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Geographical adjectives ending in -isch

The suffix -isch /ıs/ appears in a variety of adjectives (see here); a special use is in geographical adjectives such as Russisch Russian, Belgisch Belgian or Aziatisch Asian. It is a close competitor of the suffix -s, described here.

Like -s, the suffix -isch often takes inhabitant names as base, see Azië Asia > Aziaat Asian person > Aziatisch Asian and Cyprus Cyprus > Cyprioot (a) Cypriot > Cypriotisch Cypriot. Yet, the meaning of the adjectives is related to the place and not to its inhabitant: Belgisch Belgian means 'from Belgium', 'belonging to Belgium' or 'associated with Belgium', not 'like a Belgian person'.

Geographical adjectives generally have a relational meaning, which implies that they are not gradable. If such an adjective is used in comparation, the meaning is coerced from relational to qualifying ('typical for X'): het meest Belgische bier the beer most typical for Belgium. The phenomenon is illustrated here for geographical -s.

[+]General properties, input, stratum, productivity

Geographical adjectives in -isch occur in a more restricted set of environments than its competitor -s. It mainly appears after non-Germanic inhabitant suffixes such as -aat, -iet or -oot(Heynderickx 1994):

Table 1
Place name Inhabitant name Geographical adjective
Azië Aziaat Aziatisch
Jemen Jemeniet Jemenietisch
Cyprus Cyprioot Cypriot
Moreover, the affix -isch appears when the place name ends in -ië and/or the inhabitant name in -iër, as in Australië Australia > Australiër (an) Australian > Australisch Australian and Kaukasus Caucasus > Kaukasiër Caucasian > Kaukasisch Caucasian.

Moreover, the affix appears in Russisch Russian, Saksisch Saxon and Koerdisch Kurdish, where -s might have been expected (compare Friesland > Fries (a) Frisian > Fries Frisian but Rusland Russia > Rus (a) Russian > Russisch Russian).

Geographical adjectives inflect normally: they take schwa under the usual conditions (see here):

Example 1

a. een Aziat-isch eiland
INDF Asian-N.SG island(N)SG
a Asian island
b. een Aziat-ische vrouw
INDF Asian-C.SG woman(C)SG
a Asian woman
c. Aziat-ische tal-en
Asian-PL language-PL
Asian languages

The geographical adjectives refer to a property connected with the place name, roughly: 'from X', 'belonging to X' or 'associated with X'. This means that the inhabitant name that often serves as the base only contributes to the form, not to the meaning of the adjective (Booij 1988). Generally speaking, all geographical adjectives are relational adjectives, which means that they express an absolute property and cannot be used in the comparative and the superlative. If a geographical adjective is used in comparation, with a modifier or with the negative prefix on-, the meaning shifts to qualifying, translatable as 'typical for X'. This process is known as coercion(Pustejovsky 1991), (Pustejovski 1995), (Jackendoff 1997), (Booij 1988), (Booij 2005). Examples are discussed here.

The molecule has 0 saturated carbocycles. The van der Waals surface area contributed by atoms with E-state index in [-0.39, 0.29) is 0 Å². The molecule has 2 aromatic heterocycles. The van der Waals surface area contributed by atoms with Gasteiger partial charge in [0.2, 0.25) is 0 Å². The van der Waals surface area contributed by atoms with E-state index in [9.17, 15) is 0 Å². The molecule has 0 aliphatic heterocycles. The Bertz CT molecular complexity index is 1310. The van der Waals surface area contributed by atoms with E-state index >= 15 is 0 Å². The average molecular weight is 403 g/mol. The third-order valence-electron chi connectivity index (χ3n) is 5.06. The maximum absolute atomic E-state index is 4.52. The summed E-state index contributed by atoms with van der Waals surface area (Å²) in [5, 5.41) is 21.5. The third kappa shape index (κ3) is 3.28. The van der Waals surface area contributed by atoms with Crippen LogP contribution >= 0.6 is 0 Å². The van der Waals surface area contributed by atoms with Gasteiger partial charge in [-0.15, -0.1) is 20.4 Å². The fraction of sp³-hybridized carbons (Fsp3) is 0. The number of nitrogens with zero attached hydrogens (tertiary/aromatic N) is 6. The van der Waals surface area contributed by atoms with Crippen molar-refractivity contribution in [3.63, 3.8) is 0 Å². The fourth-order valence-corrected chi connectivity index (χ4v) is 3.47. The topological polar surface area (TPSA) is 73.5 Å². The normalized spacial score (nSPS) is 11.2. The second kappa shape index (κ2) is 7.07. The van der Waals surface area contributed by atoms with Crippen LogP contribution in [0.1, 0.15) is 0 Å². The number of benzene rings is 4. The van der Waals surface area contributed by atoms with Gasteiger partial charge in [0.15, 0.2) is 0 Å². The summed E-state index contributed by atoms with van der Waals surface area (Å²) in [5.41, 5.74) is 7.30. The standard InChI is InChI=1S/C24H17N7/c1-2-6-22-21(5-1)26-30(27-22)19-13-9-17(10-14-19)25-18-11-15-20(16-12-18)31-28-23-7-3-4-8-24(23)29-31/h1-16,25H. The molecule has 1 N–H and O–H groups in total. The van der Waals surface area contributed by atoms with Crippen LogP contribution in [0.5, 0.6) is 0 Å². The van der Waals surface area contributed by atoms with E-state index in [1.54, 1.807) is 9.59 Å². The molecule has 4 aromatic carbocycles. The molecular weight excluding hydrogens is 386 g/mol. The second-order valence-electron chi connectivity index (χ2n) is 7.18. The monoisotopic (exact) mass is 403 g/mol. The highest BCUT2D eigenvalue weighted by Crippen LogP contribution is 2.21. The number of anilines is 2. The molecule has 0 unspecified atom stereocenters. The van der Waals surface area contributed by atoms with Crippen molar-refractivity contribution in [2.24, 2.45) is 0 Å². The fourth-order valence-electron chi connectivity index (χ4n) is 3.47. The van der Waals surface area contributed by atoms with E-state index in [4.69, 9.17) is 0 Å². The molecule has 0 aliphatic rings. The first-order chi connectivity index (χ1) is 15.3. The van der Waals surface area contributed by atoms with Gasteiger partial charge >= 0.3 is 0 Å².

[+]Phonological properties

The suffix -isch is cohering and does not influence the stress of the base word; however stress differences between the place name and the adjective are possible due to the influence of the inhabitant suffix (Kaukasus /'kɑukasʏs/ Caucasus > Kaukasiër /kɑu'kaziɛr/ Caucasian > Kaukasisch /kɑu'kasıs/ Caucasian).


[+]Morphological potential

Geographical adjectives ending in -isch serve as input for nominalization with the suffix -e, resulting in female inhabitant names: Russisch Russian > Russische Russian woman. -isch adjectives can be prefixed with on-, which produces a semantic change towards the reading 'untypical for X': een onaziatisch gezicht an un-Asian face.

  • Booij, Geert1988Polysemie en polyfunctionaliteit bij denominale woordvormingSpektator17268-276
  • Booij, Geert1988Polysemie en polyfunctionaliteit bij denominale woordvormingSpektator17268-276
  • Booij, Geert2005The grammar of words. An introduction to linguistic morphologyOxford textbooks in linguisticsOxfordOxford University Press
  • Heynderickx, Priscilla & Marle, Jaap van1994Over het hybride karakter van -isch: op de grens van inheems en uitheemsSpektator23229-39
  • Jackendoff, Ray1997The architecture of the language facultyCambridge Mass.MIT Press
  • Pustejovski, James1995The Generative LexiconMIT Press
  • Pustejovsky, James1991The Generative LexiconComputational Linguistics17(4)409-441